Becker, Glenn Smithsonian Astrophysical Observatory
Winkelman, Sherry Smithsonian Astrophysical Observatory
Rots, Arnold Smithsonian Astrophysical Observatory

The primary purpose of an observatory's archive is to provide access to the data through various interfaces. User interactions with the archive are recorded in server logs, which can be used to answer basic questions like: Who has downloaded dataset X? When did she do this? Which tools did she use? The answers to questions like these fill in patterns of data access (e.g., how many times dataset X has been downloaded in the past three years). Analysis of server logs provides metrics of archive usage and provides feedback on interface use which can be used to guide future interface development.

The Chandra X-ray Observatory is fortunate in that a database to track data access and downloads has been continuously recording such transactions for years. Created early in the mission, the Chandra system consists of a small number of Perl scripts that copy and analyze logfiles from a range of server backends, and which update the database tables accordingly. Although this system continues to provide useful metrics, the scripts have not kept pace with updates to the logs, putting us in a position to ask: what additional information can we obtain from the logs, and how can we adapt our current system to address these new requirements?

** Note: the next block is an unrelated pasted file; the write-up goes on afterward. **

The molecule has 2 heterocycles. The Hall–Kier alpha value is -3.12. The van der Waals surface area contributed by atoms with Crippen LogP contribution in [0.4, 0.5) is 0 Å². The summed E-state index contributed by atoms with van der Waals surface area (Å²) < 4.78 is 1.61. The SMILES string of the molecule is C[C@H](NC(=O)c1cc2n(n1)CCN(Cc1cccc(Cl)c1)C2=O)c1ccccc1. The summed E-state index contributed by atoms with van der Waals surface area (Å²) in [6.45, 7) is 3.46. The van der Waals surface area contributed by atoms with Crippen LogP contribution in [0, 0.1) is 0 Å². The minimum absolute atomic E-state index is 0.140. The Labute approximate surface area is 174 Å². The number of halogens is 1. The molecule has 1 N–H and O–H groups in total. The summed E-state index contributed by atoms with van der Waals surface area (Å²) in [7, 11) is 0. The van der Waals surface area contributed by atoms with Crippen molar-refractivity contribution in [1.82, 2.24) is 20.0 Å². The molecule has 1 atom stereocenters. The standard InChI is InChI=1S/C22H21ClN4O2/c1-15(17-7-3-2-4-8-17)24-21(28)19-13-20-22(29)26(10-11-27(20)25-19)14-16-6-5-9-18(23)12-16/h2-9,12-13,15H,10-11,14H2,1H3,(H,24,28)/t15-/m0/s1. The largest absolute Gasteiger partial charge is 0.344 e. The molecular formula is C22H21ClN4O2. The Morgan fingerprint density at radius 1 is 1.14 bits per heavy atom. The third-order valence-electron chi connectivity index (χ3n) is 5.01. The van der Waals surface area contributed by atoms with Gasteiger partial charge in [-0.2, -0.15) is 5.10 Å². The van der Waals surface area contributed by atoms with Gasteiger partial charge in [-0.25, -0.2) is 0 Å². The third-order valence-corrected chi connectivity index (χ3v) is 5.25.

We will detail changes we hope to effect, and the differences the changes may make to our usage metadata picture. We plan to gather more information about the geographic location of users without compromising privacy; create improved archive statistics; and track and assess the impact of web "crawlers" and other scripted access methods on the archive. With the improvement to our downloads tracking we hope to gain a better understanding of the dissemination of Chandra's data, how effectively it is being done, and perhaps discover ideas for new services.

This work is supported by NASA contract 8-03060.

P42: Software and Computing at LWA1

    
Dowell, Jayce University of New Mexico

The first completed station of the Long Wavelength Array, LWA1, is currently operating in New Mexico in the 10 to 88 MHz frequency range. LWA1 consists of 258 crossed polarization dipole pairs. These pairs are combined within the digital processing electronics to provide raw time series voltages from all dipoles as well as four independently steerable delay-and-sum beams. These two modes support a variety of scientific research, including studies of the decametric emission from Jupiter at high temporal and spectral resolution, searches for the first stars through their influence on the HI spin, and searches for radio transients.